We would like to compliment Miracle Farms for the fantastic job they did in designing and building a bluestone walkway and stairs from our house to the water, and underneath a large deck, creating a patio.  Drainage issues were a concern and were carefully considered and accounted for.  What was most impressive, however, was the implementation of the design.  The employees consistently showed up earlier every morning, worked continually until leaving at the end of the work day for approximately a month.  (It was a big project.)   Aside from a lunch-time break, we never saw anyone disengaged.  After each day’s work, before leaving, the grounds were cleared of debris and materials re-organized for the next day’s work.

Miracle Farms also cares for our lawn and looks after our house and dock during the winter.  They have provided excellent service.  They are responsive to any queries we have made regarding any concerns we have had.  We are really pleased with the quality of work and care they provide.

 

Linda and Jarrod W

Moultonborough, NH

Spring! Bring it on or Bring it in!

donald wyman crabappleThe mild weather we are experiencing here in the Lakes Region of New Hampshire will surely turn your thoughts to the warmer more colorful days ahead. Forcing branches to flower indoors is a great way to get in to a spring state of mind.

A tall vase of blooming forsythia branches can chase away the winter blahs. Bring a bit of spring indoors by gathering branches of flowering deciduous shrubs and trees and forcing them to bloom or leaf out early in your home.

Early native bloomers are particularly suited for indoor early forcing such as forsythia, witchhazel, and pussy willows. The closer to the actual bloom time you prune the shrub or tree branch for forcing, the faster it will bloom indoors. In late March or early April, later bloomers such as cherry, crabapple, flowering pear and dogwoods are great choices.

Follow these easy steps for success:

 

  • Select a branch with many large, round flower buds on it. Leaf buds tend to be smaller and flatter, and lie closer to the branch. Cut the branch to about 6 to 18 inches long. Split the cut end with sharp shears or a knife. Remove any buds that would be under water.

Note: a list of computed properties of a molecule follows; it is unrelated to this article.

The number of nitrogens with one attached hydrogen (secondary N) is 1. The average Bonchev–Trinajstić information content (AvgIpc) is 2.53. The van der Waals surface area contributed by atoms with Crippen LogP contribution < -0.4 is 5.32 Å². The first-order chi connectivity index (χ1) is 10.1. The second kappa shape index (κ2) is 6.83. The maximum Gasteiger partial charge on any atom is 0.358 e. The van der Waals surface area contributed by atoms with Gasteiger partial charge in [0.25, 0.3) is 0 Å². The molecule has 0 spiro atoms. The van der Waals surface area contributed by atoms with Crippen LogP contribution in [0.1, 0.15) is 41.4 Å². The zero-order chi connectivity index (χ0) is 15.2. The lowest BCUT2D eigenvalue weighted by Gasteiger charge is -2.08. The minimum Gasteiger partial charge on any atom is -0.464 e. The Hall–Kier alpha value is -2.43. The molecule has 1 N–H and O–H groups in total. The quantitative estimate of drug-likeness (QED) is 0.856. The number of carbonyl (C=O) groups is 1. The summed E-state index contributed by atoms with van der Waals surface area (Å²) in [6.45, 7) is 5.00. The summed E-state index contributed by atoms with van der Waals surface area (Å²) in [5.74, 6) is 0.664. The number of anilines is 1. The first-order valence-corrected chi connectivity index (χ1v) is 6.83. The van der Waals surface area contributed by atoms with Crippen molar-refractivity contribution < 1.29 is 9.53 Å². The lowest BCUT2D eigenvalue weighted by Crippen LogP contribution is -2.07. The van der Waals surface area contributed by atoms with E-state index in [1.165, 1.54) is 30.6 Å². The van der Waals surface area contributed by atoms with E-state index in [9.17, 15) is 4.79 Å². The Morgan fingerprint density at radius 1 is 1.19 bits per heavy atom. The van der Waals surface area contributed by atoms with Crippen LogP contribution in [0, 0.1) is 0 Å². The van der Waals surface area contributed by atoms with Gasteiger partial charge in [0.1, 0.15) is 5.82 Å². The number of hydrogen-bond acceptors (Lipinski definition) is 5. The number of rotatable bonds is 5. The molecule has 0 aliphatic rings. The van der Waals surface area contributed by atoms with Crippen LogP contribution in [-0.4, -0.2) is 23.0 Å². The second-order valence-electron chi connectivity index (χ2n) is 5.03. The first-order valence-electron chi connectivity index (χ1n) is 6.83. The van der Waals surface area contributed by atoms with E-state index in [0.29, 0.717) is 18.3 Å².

• Once indoors, recut the stems and place them in cold water overnight to take up water and acclimate.
  • Place the vase in a 60-65 degree room, out of direct sunlight. Once the buds start to show color, move to a sunnier spot and enjoy.

July 4th in the Lakes Region

Happy 4th of July in the Lakes Region!

Happy 4th of July from The Lakes Region!

Looking for some last minute ways to spice up your Fourth of July garden party? Here are a couple of quick and easy tricks to do just that!

Decorative Lawn Stars:

  • Find a flat piece of cardboard and cut out a star to the perfect size.
  • Pick up some red, white & blue spray paint.
  • Take your star stencil out to the yard and go crazy spraying stars on the grass and create your own milky way! (The grass grows out and it will be gone in a couple of lawn cuts.)

Handkerchief Pillow Cases:

  • Go to your local Dollar store and buy 2 red, white or blue, handkerchiefs and some festive colored ribbon.
  • Take a pillow that is about an inch smaller than the handkerchief all the way around.
  • Place one handkerchief on the bottom of the pillow and a different color on the top
  • Tie the corners with your colored ribbon and you are finished!

Festive Bowling:

  • Take 10 of your recycled fruit and vegetable tin cans and remove the paper label
  • Use your left over spray paint from the lawn stars to paint the cans in festive patterns and wait for them to dry
  • Set them up in a stacked pyramid, grab an old softball or baseball and bowl your first strike!